JOY film review
Private Private
Public Public

JOY film review

Joy  **1/2 out of 4 stars

starring Jennifer Lawrence, Robert DeNiro, and Bradley Cooper

directed by David O. Russell

 

After three straight hits, being The Fighter, Silver Linings Playbook, and American Hustle, you would think that wild director David O. Russell would hit another knockout with a film about Joy Mangano, a real-life female-business tycoon who invented the Miracle Mop. And being that it’s played by his MVP, the great Jennifer Lawrence, who got a Lead Actress Oscar for Russell’s Silver Linings Playbook, and a supporting nomination for American Hustle. Me personally, I long for the earlier days of David O. Russell, when he made scrappy-gems like Spanking the Monkey, Three Kings, and I Heart Huckabees. And if his latest film, Joy, is a sign of anything, it’s that there’s no going back to those hay-days for this director. But he definitely hasn’t lost his experimental or manic edge.

In telling the story about the rise of Joy, who struggles for most of the film in trying to sell her soon to be famous mop, the result is an imbalanced, often hilarious, but somehow impersonal effort from Russell, with Jennifer Lawrence’s laid back, still riveting performance getting us over the film’s many rough spots. Once again, Russell’s focus is on a damaged family, most of the film being in Joy’s Italian-American household, where she practically takes care of all of them, including her Tom Jones wannabe ex-husband Tony (Edgar Ramirez). There’s her two young kids, along with her much looked-up to Mimi (a radiant Diane Ladd), her much deranged, soap-opera and bed ridden mother Terry (a looney and stellar Virginia Madsen, even in heavy makeup). And don’t forget her other business owning father Rudy, played by a angry and funny as hell Robert DeNiro, who is kicked out of his girlfriends house, and forced to share the basement with Tony. All while holding a crap job at the airport, Joy is a creative spirit caught in her family demises. When the idea of the mop comes to her on a wine-heavy family boat ride, Joy finally sees the way out. Later on, Joy gets a loan from her father’s new and loaded girlfriend, which becomes a big mistake after multiple fails to launch the product, the greed of some of her family members beginning to surface. It’s Neil Walker, played by a too brief and too forgetful Russell-regular Bradley Cooper, who puts Joy and her product on his live sales show for K-Mart, her honest approach on the show causing the numbers to skyrocket. But as other problems arise later, including Joy being forced to put a second mortgage on her house, Joy’s struggle rages on.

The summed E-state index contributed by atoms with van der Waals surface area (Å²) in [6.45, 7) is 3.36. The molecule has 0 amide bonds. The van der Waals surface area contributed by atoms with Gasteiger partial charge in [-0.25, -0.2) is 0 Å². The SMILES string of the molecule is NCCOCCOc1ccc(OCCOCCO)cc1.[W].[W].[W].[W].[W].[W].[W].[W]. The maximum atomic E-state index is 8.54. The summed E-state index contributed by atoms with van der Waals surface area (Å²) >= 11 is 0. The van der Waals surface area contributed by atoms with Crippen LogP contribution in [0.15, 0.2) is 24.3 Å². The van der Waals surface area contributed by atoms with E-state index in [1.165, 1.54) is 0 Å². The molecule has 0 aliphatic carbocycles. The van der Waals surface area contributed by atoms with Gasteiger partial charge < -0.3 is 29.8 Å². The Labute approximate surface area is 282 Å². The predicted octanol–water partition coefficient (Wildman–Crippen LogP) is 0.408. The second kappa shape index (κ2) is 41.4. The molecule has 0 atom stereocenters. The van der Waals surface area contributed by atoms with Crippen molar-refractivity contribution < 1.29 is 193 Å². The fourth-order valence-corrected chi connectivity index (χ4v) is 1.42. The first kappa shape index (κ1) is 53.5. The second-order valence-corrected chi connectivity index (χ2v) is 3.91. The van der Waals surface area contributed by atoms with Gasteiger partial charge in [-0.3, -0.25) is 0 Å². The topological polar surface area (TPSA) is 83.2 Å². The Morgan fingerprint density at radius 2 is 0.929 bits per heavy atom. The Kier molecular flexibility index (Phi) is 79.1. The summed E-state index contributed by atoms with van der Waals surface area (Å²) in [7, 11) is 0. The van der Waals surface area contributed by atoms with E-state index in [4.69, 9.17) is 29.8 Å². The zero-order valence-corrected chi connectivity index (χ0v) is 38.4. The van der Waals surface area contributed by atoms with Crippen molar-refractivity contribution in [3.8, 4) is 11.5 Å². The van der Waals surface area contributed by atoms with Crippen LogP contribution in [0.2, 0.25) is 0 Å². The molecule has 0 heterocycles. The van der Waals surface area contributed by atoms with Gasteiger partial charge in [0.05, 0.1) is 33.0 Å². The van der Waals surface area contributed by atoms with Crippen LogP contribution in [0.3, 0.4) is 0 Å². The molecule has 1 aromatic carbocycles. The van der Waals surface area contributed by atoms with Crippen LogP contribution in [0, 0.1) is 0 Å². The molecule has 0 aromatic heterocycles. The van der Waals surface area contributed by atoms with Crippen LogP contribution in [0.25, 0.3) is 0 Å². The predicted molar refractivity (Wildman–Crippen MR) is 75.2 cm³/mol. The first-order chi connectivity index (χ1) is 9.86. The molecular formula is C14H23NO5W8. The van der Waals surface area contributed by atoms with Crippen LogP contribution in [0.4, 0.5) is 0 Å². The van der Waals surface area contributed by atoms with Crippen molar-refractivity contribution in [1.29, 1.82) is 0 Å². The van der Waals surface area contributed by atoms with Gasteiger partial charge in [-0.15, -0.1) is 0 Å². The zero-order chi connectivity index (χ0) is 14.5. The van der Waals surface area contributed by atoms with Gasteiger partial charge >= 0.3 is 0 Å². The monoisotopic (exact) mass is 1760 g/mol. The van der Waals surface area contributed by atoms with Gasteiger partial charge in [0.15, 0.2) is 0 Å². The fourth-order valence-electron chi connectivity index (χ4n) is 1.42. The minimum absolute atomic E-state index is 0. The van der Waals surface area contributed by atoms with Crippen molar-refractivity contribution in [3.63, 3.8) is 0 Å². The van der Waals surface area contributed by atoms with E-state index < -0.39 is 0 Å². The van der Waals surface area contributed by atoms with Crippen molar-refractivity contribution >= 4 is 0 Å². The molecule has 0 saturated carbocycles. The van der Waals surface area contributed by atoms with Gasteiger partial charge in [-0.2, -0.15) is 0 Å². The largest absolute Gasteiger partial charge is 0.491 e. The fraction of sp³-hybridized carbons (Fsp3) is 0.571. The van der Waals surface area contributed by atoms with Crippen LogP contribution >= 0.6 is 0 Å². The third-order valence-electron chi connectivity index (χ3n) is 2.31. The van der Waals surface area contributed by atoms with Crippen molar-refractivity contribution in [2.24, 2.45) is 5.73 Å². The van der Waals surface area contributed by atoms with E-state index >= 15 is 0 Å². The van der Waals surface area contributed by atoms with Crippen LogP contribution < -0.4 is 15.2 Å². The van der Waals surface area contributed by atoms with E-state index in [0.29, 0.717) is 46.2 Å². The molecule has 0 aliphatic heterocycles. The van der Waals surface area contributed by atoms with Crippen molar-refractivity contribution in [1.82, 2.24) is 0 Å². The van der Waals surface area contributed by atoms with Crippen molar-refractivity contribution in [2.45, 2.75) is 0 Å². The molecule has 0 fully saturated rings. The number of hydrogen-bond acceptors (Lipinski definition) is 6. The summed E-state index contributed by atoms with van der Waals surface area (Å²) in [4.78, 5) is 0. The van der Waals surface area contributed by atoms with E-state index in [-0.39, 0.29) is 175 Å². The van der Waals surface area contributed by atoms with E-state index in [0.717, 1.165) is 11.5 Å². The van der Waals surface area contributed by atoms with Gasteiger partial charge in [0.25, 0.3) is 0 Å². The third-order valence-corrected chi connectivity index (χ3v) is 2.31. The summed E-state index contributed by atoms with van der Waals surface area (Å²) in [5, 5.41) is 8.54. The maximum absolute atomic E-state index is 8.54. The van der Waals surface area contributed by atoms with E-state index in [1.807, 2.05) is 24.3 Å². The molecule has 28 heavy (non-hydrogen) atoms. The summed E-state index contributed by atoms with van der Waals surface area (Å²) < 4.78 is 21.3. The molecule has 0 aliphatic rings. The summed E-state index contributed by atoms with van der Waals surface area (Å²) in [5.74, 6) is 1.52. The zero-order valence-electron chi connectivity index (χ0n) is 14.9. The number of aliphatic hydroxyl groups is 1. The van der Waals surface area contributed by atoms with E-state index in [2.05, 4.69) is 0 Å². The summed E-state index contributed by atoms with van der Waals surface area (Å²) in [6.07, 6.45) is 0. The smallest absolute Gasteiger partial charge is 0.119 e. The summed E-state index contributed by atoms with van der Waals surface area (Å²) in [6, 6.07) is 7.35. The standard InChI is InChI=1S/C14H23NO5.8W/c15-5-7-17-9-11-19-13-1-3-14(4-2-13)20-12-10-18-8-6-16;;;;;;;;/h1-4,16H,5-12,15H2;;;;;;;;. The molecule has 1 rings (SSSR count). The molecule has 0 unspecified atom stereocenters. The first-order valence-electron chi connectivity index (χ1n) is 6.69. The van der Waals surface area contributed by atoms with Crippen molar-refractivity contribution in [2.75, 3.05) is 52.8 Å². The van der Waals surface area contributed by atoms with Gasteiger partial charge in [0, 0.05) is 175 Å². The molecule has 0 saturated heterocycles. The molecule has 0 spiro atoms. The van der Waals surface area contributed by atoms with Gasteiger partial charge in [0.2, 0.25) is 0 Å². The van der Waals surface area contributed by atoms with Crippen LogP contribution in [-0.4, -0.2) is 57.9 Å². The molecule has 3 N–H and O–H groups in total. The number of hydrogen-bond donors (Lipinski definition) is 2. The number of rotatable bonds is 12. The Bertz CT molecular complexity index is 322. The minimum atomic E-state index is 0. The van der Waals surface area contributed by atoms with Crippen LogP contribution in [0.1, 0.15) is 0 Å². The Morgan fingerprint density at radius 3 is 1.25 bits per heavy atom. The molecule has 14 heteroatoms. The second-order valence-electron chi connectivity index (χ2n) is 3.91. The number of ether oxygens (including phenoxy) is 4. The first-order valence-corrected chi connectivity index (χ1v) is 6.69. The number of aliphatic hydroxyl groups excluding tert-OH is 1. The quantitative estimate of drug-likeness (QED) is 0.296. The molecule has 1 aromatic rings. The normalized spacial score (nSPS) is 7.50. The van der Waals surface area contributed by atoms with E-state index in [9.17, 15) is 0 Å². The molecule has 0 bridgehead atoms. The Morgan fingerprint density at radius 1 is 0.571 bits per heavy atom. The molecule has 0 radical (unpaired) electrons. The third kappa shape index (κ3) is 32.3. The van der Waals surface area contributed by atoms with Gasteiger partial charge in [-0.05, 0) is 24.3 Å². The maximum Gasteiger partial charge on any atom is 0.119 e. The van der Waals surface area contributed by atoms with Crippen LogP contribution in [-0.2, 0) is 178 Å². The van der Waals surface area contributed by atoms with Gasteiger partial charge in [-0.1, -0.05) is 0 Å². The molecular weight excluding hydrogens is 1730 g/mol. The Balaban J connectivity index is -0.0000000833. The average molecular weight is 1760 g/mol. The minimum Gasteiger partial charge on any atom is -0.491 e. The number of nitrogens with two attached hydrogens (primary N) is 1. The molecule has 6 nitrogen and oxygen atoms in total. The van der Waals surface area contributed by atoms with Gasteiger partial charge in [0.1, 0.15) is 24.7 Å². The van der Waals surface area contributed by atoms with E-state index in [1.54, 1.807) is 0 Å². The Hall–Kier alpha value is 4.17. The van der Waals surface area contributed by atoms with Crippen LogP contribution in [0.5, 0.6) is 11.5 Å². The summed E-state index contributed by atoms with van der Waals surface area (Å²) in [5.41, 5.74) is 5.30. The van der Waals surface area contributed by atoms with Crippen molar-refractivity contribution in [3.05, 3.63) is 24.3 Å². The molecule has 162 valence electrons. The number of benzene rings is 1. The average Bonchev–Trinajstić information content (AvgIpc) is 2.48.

David O. Russell is usually skilled as fuck when it comes to spinning a web of this many characters. He struggles this time, however, as the character’s in Joy’s life become background noise after being so heavily featured in the film’s first half, in the wake of Joy finally breaking free of her self-doubt, and confronting a scam she later uncovers. Sure, she’s the tile of the movie, but in his last two family-centric films, Russell was able to include all of those supporting characters in telling a more compelling story about the lead ones. Luckily, Jennifer Lawrence still plays Joy’s rise to thrilling effect. But Russell seems unsure of what tone to set for his latest film, carrying different genre forms and feels throughout, at times lagging and backtracking. The result, is a straight-forward, and at most times unfelt Russell mixed bag. And once again, Jennifer Lawrence might seem too young for the role of Joy. But man, does she still kill it.

 

 

SHARE:
The Latest In Your Scene: